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Author: Subject: Carbon Monoxide
Hermes_Trismegistus
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[*] posted on 14-3-2005 at 13:57
Carbon Monoxide


When iron oxide is smelted, carbon monoxide is blasted through the melt yielding carbon dioxide and liquid iron.

But all the techno books I've read on heavy industry (and history) stop there. This process was popularized in the 1800's so it cannot be that complicated. (sic)

but I cannot find any real literature on the production of CO(g).

If I were to guess ( a favorite pastime) I would say that burning coke, and then passing the fumes through more heated coke would do the trick. (Carbon dioxide decomposes at high temperatures.

P.S.All I get in searching is the nauseatingly common knowledge that with incomplete combustion carbon monoxide is produced.....but....How much? what ratio? how to minimize carbon dioxide production???

EDIT:generated by heating oxalic acid with conc. sulfuric acid

H2C2O4 -----> CO + CO2 + H2O

[Edited on 14-3-2005 by Hermes_Trismegistus]




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The_Davster
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[*] posted on 14-3-2005 at 15:15


There is also the reaction of formic acid and concentrated sulfuric acid to produce CO. Perhaps formic acid could be replaced by sodium formate and excess sulfuric acid. Sodium formate is fairly easy to produce OTC, just allow chloroform to sit in a solution of sodium hydroxide for a week or so at room temperature. It worked for me, yielding 3 large (1cm3) crystals of sodium formate after a week or so of sitting in the garage. Do not let it sit too long or the sodium formate will strangly dissapear from the bottom of the beaker and reapear upon the upper inside and outside edges of the beaker.



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Mr. Wizard
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[*] posted on 14-3-2005 at 17:35


If you just want quantity, not quality, try passing air through an excess of red hot charcoal. You will remove all the oxygen and make CO. Some CO2 will be made but the preference is for CO. Early in the 20th century a popular method of making 'producer gas', for heating and lighting, was to run steam through red hot coke, generating a mix of CO and H2, plus any inert gasses that went in. I'm sure you knew this already.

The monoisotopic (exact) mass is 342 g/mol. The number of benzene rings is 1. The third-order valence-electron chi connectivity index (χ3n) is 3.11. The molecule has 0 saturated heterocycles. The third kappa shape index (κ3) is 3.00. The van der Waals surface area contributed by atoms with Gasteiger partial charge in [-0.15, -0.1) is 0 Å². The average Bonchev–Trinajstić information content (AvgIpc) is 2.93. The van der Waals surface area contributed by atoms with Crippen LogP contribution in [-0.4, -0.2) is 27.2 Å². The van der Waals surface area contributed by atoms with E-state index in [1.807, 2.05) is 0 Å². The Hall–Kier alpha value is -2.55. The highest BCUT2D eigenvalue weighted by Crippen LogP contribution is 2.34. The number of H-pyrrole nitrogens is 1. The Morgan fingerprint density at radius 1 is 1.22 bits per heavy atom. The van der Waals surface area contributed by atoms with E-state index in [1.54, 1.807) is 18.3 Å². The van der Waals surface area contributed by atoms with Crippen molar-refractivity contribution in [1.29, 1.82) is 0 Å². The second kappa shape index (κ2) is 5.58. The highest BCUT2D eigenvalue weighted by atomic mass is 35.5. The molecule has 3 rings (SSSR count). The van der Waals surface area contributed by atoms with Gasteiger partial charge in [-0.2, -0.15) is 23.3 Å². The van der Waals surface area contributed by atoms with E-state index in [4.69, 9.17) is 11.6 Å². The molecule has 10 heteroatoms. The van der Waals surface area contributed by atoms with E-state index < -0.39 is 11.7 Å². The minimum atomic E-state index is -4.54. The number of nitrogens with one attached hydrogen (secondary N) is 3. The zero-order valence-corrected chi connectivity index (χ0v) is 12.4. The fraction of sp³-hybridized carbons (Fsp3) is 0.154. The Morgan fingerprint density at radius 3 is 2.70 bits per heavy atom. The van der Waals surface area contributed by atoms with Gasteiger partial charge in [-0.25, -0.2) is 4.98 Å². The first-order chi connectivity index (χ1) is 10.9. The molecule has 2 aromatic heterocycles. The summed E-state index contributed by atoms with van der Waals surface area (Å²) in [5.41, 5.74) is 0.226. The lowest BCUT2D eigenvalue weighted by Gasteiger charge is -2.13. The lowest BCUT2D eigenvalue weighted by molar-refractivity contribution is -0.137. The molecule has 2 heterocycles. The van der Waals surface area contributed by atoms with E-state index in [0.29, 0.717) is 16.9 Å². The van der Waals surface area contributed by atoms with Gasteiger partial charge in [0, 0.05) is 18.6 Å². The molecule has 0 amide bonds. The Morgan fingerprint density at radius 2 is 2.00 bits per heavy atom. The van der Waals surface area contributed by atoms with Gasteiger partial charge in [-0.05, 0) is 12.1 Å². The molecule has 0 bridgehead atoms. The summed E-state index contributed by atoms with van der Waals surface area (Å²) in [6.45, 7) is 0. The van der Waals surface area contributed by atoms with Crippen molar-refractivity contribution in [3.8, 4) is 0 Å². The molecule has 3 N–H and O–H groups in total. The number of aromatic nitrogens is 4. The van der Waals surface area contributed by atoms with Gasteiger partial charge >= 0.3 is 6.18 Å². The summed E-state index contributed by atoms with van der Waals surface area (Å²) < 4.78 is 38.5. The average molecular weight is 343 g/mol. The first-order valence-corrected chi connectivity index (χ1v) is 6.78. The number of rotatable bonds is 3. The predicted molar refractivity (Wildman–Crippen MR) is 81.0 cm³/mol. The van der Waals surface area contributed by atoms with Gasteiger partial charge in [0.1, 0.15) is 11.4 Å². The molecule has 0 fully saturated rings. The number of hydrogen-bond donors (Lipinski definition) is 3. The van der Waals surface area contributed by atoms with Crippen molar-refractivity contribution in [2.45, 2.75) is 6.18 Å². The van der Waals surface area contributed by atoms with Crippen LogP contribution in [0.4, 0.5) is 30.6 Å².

[Edited on 15-3-2005 by Mr. Wizard]




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neutrino
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[*] posted on 14-3-2005 at 20:00


There’s always the industrial water gas reaction:

C + H<sub>2</sub>O -> CO + H<sub>2</sub>
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[*] posted on 14-3-2005 at 20:38


The yield is very, very good.



Somewhere I have a pic that's nothing but hazy blue flames, but I can't find it. I get the best CO output when there's a hot bed (circa 2000°F+) and a fresh charge of cold charcoal on top.

Tim
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neutrino
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[*] posted on 15-3-2005 at 03:31


Is that burning water gas?
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12AX7
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[*] posted on 15-3-2005 at 06:05


Well, whatever comes off the furnace. There is very little hydrogen in charcoal, and I don't have a steam feed, so it would have to be mainly CO. The red and orange in the picture is mostly due to tar content and the heat below.

Tim
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Mr. Wizard
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[*] posted on 15-3-2005 at 08:17


Water gas is the same as 'Producer Gas'. It was the gas made by the urban gas companies in the late 19th and early 20th century; the "Gas Works". It was made by by running steam H2O through red hot coke C. The reaction was not exothermic, so they had to either alternate air and steam to keep the coke red hot, or mix a little air with the steam to keep the coke hot. The air mix led to extra nitrogen in the gas, and a lower BTU content, but it could be run continuously. They would store the gas in big floating top tanks for daily use, and replenish them after peak use. The gas was dirty and poisonous. The CO content was the cause of the toxicity. You still see references to people trying suicide with gas by sticking their heads in an oven. Most municipal gas in the US today is Methane, or Natural Gas, sometimes with a slight mix of propane to adjust it's BTU content. Pure LPG or Propane is another gas altogether, as I'm sure you all know.



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[*] posted on 16-3-2005 at 14:16


Producer gas is not the same as water gas. One is derived from coke and steam, the other from coke and air. The two materials were often made on the same sites and mixed. Only water gas gets used in the water gas shift reaction.
The "gas works" of the 19th and 20th C may also have got it's gas from destructive distillation of coal. The process was developed by a bloke named Mr Towns, leading to the name Towns gas. Unfortunately, most people failed to notice the capital T and assumed that the name was due to municipal ownership of the manufacturing plant. The product was full of tars etc and needed to be purified- these by-products became the raw materials for the chemical industry, for example the "coal tar dyes". It also meant that gas works stank.
All of these industries (and the manufacture of coke for steelmaking) were allied to one-another and were often done on the same site.
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[*] posted on 16-3-2005 at 21:58


You are right. The water gas does not have any nitrogen in it, whereas the producer gas does, due to using air.



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